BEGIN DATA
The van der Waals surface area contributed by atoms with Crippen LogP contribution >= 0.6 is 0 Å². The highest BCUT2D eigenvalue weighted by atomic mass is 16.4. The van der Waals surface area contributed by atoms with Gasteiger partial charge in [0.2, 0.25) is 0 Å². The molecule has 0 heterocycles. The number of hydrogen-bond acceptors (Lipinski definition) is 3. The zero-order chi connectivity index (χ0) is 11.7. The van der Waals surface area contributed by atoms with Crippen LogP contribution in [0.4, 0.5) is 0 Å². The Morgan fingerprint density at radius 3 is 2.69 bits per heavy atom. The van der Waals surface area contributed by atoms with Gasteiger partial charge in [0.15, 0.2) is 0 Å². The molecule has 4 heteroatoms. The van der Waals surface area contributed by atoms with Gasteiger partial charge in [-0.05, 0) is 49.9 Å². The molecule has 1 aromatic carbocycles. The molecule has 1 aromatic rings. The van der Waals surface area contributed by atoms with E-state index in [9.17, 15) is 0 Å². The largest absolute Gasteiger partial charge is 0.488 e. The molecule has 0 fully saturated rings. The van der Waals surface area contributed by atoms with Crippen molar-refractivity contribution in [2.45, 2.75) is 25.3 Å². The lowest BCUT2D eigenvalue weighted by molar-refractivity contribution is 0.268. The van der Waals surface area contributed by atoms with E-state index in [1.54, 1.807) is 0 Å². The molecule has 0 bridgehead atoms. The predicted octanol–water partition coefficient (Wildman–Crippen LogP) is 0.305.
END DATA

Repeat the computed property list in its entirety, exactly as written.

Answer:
The van der Waals surface area contributed by atoms with Crippen LogP contribution >= 0.6 is 0 Å². The highest BCUT2D eigenvalue weighted by atomic mass is 16.4. The van der Waals surface area contributed by atoms with Gasteiger partial charge in [0.2, 0.25) is 0 Å². The molecule has 0 heterocycles. The number of hydrogen-bond acceptors (Lipinski definition) is 3. The zero-order chi connectivity index (χ0) is 11.7. The van der Waals surface area contributed by atoms with Crippen LogP contribution in [0.4, 0.5) is 0 Å². The Morgan fingerprint density at radius 3 is 2.69 bits per heavy atom. The van der Waals surface area contributed by atoms with Gasteiger partial charge in [0.15, 0.2) is 0 Å². The molecule has 4 heteroatoms. The van der Waals surface area contributed by atoms with Gasteiger partial charge in [-0.05, 0) is 49.9 Å². The molecule has 1 aromatic carbocycles. The molecule has 1 aromatic rings. The van der Waals surface area contributed by atoms with E-state index in [9.17, 15) is 0 Å². The largest absolute Gasteiger partial charge is 0.488 e. The molecule has 0 fully saturated rings. The van der Waals surface area contributed by atoms with Crippen molar-refractivity contribution in [2.45, 2.75) is 25.3 Å². The lowest BCUT2D eigenvalue weighted by molar-refractivity contribution is 0.268. The van der Waals surface area contributed by atoms with E-state index in [1.54, 1.807) is 0 Å². The molecule has 0 bridgehead atoms. The predicted octanol–water partition coefficient (Wildman–Crippen LogP) is 0.305.